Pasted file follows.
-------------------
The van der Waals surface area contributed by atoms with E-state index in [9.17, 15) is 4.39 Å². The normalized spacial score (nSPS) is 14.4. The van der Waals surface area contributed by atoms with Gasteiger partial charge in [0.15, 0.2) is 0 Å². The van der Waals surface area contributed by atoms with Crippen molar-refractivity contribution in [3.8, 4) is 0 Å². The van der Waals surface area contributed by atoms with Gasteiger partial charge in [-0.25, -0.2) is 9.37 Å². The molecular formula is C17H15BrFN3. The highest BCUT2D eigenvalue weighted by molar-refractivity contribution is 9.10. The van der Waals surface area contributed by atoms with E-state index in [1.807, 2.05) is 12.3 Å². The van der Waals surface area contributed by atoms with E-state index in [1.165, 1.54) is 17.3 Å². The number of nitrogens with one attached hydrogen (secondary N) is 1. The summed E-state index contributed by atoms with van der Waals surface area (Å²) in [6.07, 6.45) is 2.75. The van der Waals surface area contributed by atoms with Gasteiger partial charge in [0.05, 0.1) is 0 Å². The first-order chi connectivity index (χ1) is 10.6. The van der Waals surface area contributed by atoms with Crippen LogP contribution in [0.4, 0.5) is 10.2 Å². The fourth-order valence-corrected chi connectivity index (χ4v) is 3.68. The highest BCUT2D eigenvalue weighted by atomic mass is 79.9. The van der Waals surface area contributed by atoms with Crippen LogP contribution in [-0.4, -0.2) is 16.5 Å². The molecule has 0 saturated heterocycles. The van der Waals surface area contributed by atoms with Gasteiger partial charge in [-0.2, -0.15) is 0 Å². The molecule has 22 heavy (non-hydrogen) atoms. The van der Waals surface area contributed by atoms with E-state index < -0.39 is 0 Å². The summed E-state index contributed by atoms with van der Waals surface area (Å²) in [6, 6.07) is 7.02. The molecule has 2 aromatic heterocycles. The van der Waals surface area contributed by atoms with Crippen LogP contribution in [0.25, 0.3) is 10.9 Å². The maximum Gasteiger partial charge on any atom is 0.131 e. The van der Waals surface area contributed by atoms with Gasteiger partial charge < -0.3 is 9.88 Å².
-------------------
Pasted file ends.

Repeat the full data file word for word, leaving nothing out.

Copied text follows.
The van der Waals surface area contributed by atoms with E-state index in [9.17, 15) is 4.39 Å². The normalized spacial score (nSPS) is 14.4. The van der Waals surface area contributed by atoms with Gasteiger partial charge in [0.15, 0.2) is 0 Å². The van der Waals surface area contributed by atoms with Crippen molar-refractivity contribution in [3.8, 4) is 0 Å². The van der Waals surface area contributed by atoms with Gasteiger partial charge in [-0.25, -0.2) is 9.37 Å². The molecular formula is C17H15BrFN3. The highest BCUT2D eigenvalue weighted by molar-refractivity contribution is 9.10. The van der Waals surface area contributed by atoms with E-state index in [1.807, 2.05) is 12.3 Å². The van der Waals surface area contributed by atoms with E-state index in [1.165, 1.54) is 17.3 Å². The number of nitrogens with one attached hydrogen (secondary N) is 1. The summed E-state index contributed by atoms with van der Waals surface area (Å²) in [6.07, 6.45) is 2.75. The van der Waals surface area contributed by atoms with Gasteiger partial charge in [0.05, 0.1) is 0 Å². The first-order chi connectivity index (χ1) is 10.6. The van der Waals surface area contributed by atoms with Crippen LogP contribution in [0.4, 0.5) is 10.2 Å². The fourth-order valence-corrected chi connectivity index (χ4v) is 3.68. The highest BCUT2D eigenvalue weighted by atomic mass is 79.9. The van der Waals surface area contributed by atoms with Crippen LogP contribution in [-0.4, -0.2) is 16.5 Å². The molecule has 0 saturated heterocycles. The van der Waals surface area contributed by atoms with Gasteiger partial charge in [-0.2, -0.15) is 0 Å². The molecule has 22 heavy (non-hydrogen) atoms. The van der Waals surface area contributed by atoms with E-state index < -0.39 is 0 Å². The summed E-state index contributed by atoms with van der Waals surface area (Å²) in [6, 6.07) is 7.02. The molecule has 2 aromatic heterocycles. The van der Waals surface area contributed by atoms with Crippen LogP contribution in [0.25, 0.3) is 10.9 Å². The maximum Gasteiger partial charge on any atom is 0.131 e. The van der Waals surface area contributed by atoms with Gasteiger partial charge < -0.3 is 9.88 Å².